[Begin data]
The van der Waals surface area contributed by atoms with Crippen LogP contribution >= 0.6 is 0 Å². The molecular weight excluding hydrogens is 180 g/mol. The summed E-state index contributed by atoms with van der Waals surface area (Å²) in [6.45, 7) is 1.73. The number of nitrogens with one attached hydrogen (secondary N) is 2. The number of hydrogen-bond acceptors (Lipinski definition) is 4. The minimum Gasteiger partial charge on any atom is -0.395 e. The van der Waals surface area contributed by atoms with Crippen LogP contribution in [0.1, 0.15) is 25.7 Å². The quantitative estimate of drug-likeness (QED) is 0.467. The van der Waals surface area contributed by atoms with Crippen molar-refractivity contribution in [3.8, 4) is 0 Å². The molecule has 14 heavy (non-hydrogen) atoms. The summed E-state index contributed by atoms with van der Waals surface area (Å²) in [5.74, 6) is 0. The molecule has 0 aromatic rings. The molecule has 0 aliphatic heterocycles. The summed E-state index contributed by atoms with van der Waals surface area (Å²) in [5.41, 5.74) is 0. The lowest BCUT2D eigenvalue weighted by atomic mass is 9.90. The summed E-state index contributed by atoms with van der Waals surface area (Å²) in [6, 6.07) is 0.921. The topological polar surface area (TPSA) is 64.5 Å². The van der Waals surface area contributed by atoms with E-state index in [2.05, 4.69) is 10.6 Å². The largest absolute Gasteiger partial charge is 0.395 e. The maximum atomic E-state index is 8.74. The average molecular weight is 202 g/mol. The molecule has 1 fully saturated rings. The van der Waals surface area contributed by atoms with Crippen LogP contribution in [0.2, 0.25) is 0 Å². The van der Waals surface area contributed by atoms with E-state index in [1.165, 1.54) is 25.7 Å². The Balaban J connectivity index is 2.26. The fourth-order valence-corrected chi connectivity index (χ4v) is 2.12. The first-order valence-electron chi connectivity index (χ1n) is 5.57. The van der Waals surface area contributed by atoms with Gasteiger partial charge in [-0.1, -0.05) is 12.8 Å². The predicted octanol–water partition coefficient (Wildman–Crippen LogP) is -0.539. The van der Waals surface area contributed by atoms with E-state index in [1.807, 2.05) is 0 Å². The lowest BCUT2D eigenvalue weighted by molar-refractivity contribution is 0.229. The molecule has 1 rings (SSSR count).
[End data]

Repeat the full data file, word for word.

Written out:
The van der Waals surface area contributed by atoms with Crippen LogP contribution >= 0.6 is 0 Å². The molecular weight excluding hydrogens is 180 g/mol. The summed E-state index contributed by atoms with van der Waals surface area (Å²) in [6.45, 7) is 1.73. The number of nitrogens with one attached hydrogen (secondary N) is 2. The number of hydrogen-bond acceptors (Lipinski definition) is 4. The minimum Gasteiger partial charge on any atom is -0.395 e. The van der Waals surface area contributed by atoms with Crippen LogP contribution in [0.1, 0.15) is 25.7 Å². The quantitative estimate of drug-likeness (QED) is 0.467. The van der Waals surface area contributed by atoms with Crippen molar-refractivity contribution in [3.8, 4) is 0 Å². The molecule has 14 heavy (non-hydrogen) atoms. The summed E-state index contributed by atoms with van der Waals surface area (Å²) in [5.74, 6) is 0. The molecule has 0 aromatic rings. The molecule has 0 aliphatic heterocycles. The summed E-state index contributed by atoms with van der Waals surface area (Å²) in [5.41, 5.74) is 0. The lowest BCUT2D eigenvalue weighted by atomic mass is 9.90. The summed E-state index contributed by atoms with van der Waals surface area (Å²) in [6, 6.07) is 0.921. The topological polar surface area (TPSA) is 64.5 Å². The van der Waals surface area contributed by atoms with E-state index in [2.05, 4.69) is 10.6 Å². The largest absolute Gasteiger partial charge is 0.395 e. The maximum atomic E-state index is 8.74. The average molecular weight is 202 g/mol. The molecule has 1 fully saturated rings. The van der Waals surface area contributed by atoms with Crippen LogP contribution in [0.2, 0.25) is 0 Å². The van der Waals surface area contributed by atoms with E-state index in [1.165, 1.54) is 25.7 Å². The Balaban J connectivity index is 2.26. The fourth-order valence-corrected chi connectivity index (χ4v) is 2.12. The first-order valence-electron chi connectivity index (χ1n) is 5.57. The van der Waals surface area contributed by atoms with Gasteiger partial charge in [-0.1, -0.05) is 12.8 Å². The predicted octanol–water partition coefficient (Wildman–Crippen LogP) is -0.539. The van der Waals surface area contributed by atoms with E-state index in [1.807, 2.05) is 0 Å². The lowest BCUT2D eigenvalue weighted by molar-refractivity contribution is 0.229. The molecule has 1 rings (SSSR count).